Having worked on a couple large projects, I feel myself start to form opinions on how CSS is implemented across multi-module single page apps. Here's some brainstorming and questions I have on the subject.
Company-wide, this step is the easiest of the rest.
Bad practices can be weeded out during code review and put to bed.
I discussed and learned some best/not-great practices in an old post
Usually this is decided by a tech lead, or maybe the command line version of the JS framework comes with a baked-in pre-processor. I'm in belief of leveraging whatever these preprocessors have to offer when they're used.
Pertinent to the following choices are whether a company or product already has a design system or style guide. If there is one, the logical approach is to go deeper on enforcing CSS patterns.
The latter two also endorse a "CSS in JS" approach I've never tried before, but seem to go along the lines of a "write once and reuse your component", with any more common styles being easy to import from a global style resource.
A lot of the following philosophies have overlap with each other. And where they differ, I see many merits for different stages of development.
BEM, or Block Element Modifier style is something to get used to and when I first entered development seem to have quite a following. I think I see it in a ton of frameworks too (Ng-Material, ahem!)
While this syntax is more semantic than atomic pattern and makes attempts to build scope into selector naming, it's not needed if we use SASS or JS frameworks which provide nested scopes. The result of its implementation is insanely verbose.
Example: menu bar
- The default component styles go into a selector called
- Writing another selector called
.navigation__lito style all the list items under a navigation
- Then using
.navigation__li--activeto indicate the active state of a list item
...and having to declare all of the styles above inline just to indicate an element is active with
navigation navigation_li navigation_li--active
Now rinse and repeat for all different states or needs related to an element.
Atomic is a library and also an ethos around using units of aliased style to implement classes on the fly, like inline-styles.
While great for prototyping a design fast, I'm not crazy about this approach.
Example: a heading with a container
Having to remember to use
Bd to create a 1px border anytime I want it on a particular element. Then, if that element contains text, I'll be using
Lh(1.5) to indicate it has a line height of 1.5em and
f1 to stand for a font size of 3em
Now for every heading I end up with:
<div class ="f1 Bd Lh(1.5)"></div>
It's illegible, and gets really tiresome if I have many pages with many headings to style. An extended tirade by Adam Silver right here.
However, tachyons is an atomically-principled library that has few enough classes to make rapid prototyping in code possible, and my go-to when I need a landing page fast.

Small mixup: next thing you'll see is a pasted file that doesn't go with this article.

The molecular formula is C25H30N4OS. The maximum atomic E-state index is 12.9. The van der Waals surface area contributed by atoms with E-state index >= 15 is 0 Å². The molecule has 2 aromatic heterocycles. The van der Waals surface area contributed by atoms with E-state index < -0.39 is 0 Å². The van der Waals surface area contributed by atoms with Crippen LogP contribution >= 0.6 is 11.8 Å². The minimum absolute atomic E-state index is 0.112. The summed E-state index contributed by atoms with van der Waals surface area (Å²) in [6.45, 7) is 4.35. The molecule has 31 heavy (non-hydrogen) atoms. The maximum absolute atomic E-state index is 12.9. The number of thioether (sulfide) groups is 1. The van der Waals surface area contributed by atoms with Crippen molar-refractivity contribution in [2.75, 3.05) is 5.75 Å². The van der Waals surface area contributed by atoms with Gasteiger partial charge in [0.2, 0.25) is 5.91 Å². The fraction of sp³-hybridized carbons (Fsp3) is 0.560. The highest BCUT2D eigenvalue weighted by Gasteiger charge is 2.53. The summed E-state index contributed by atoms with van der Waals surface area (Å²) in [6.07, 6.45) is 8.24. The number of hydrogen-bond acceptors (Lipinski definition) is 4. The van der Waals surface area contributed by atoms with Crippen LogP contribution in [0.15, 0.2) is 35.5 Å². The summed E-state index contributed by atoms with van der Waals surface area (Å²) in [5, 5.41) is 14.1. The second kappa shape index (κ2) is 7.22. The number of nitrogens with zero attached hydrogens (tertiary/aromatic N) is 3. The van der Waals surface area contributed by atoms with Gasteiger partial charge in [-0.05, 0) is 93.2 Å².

In Maintainable CSS, Adam Silver defines the DRY grouping as a strategy for applying semantic classes to reusable groupings of style.
I like to take this further and think about components coded as Sass mixins to be included/reapplied wherever they're reused in an application. (Au contraire, some may hate this idea as it requires the parsing of the imported authoritative style file every time)SMACSS, pronounced "smacks" aka "scalable and modular architecture for css"
This involves separating styles in terms of base styles, modules, components and state, in addition to creating classes for frequently coupled styles attributes.
According to its ideator Nicole Sullivan, the point of OOCSS is to:
- Separate structure and skin
- Separate container and content
Before googling it, I didn't even know that OOCSS informs much of what I've learned to be today's efforts at modular CSS: to write style by component.
Does this serve as more reading for fellow devs who are already short on time, or serve to better reinforce design consistency?
I think this is team dependent. If the company is design-focused and organized, this could be very helpful. When I first started trying to level up my JS for industry however, the Airbnb style guides for writing ES6 were insanely intimidating.
I prefer to direct you to this brilliant post by Huang b Kit on popular libs.
If you've received designs your team is probably going to need to agree on grid columns and breakpoints or things will get dicey when you merge your branches in.
A typical design grid is 12 or 10 column that snaps down to 1-4 on a small device. If a CSS lib leverages flexbox or flexgrid, it's possible to implement responsiveness without media queries.
I'm not well versed on this part but I've heard a ton of good things about using Storybook to test and develop components in isolation prior to handing over to other devs.
In a dream world I would love to write the styling once and just reuse it anywhere I want. Then I realize there's a couple of layouts, maybe-conflicting assumptions between how I imagined a layout to work, and how it works to a different dev. This involves a lot of communication and agreement.
I'd like to hear about how you settled on a CSS strategy in your team or company. What do you find most effective for smaller or larger teams? What have you discovered to be good things to agree on before and during dev? What is your experience with writing CSS in JS? Have you enjoyed alternates to Sass and less?